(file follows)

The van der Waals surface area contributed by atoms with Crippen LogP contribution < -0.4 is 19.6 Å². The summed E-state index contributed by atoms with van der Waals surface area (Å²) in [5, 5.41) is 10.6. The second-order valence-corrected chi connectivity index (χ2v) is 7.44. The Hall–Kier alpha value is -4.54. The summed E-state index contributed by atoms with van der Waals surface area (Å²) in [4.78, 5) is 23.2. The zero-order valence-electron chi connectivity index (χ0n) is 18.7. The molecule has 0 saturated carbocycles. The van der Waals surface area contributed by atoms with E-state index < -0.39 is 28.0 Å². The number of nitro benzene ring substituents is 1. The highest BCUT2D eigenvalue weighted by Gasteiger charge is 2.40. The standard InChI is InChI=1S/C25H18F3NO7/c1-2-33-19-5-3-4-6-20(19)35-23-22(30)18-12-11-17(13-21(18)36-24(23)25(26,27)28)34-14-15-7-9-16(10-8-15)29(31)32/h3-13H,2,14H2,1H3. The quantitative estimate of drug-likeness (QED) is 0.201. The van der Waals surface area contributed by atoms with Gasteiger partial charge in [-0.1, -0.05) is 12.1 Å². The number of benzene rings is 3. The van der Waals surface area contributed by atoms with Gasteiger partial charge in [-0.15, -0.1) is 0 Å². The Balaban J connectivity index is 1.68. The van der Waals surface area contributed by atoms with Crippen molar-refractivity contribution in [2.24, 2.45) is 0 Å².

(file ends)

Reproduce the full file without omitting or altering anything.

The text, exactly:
The van der Waals surface area contributed by atoms with Crippen LogP contribution < -0.4 is 19.6 Å². The summed E-state index contributed by atoms with van der Waals surface area (Å²) in [5, 5.41) is 10.6. The second-order valence-corrected chi connectivity index (χ2v) is 7.44. The Hall–Kier alpha value is -4.54. The summed E-state index contributed by atoms with van der Waals surface area (Å²) in [4.78, 5) is 23.2. The zero-order valence-electron chi connectivity index (χ0n) is 18.7. The molecule has 0 saturated carbocycles. The van der Waals surface area contributed by atoms with E-state index < -0.39 is 28.0 Å². The number of nitro benzene ring substituents is 1. The highest BCUT2D eigenvalue weighted by Gasteiger charge is 2.40. The standard InChI is InChI=1S/C25H18F3NO7/c1-2-33-19-5-3-4-6-20(19)35-23-22(30)18-12-11-17(13-21(18)36-24(23)25(26,27)28)34-14-15-7-9-16(10-8-15)29(31)32/h3-13H,2,14H2,1H3. The quantitative estimate of drug-likeness (QED) is 0.201. The van der Waals surface area contributed by atoms with Gasteiger partial charge in [-0.1, -0.05) is 12.1 Å². The number of benzene rings is 3. The van der Waals surface area contributed by atoms with Gasteiger partial charge in [-0.15, -0.1) is 0 Å². The Balaban J connectivity index is 1.68. The van der Waals surface area contributed by atoms with Crippen molar-refractivity contribution in [2.24, 2.45) is 0 Å².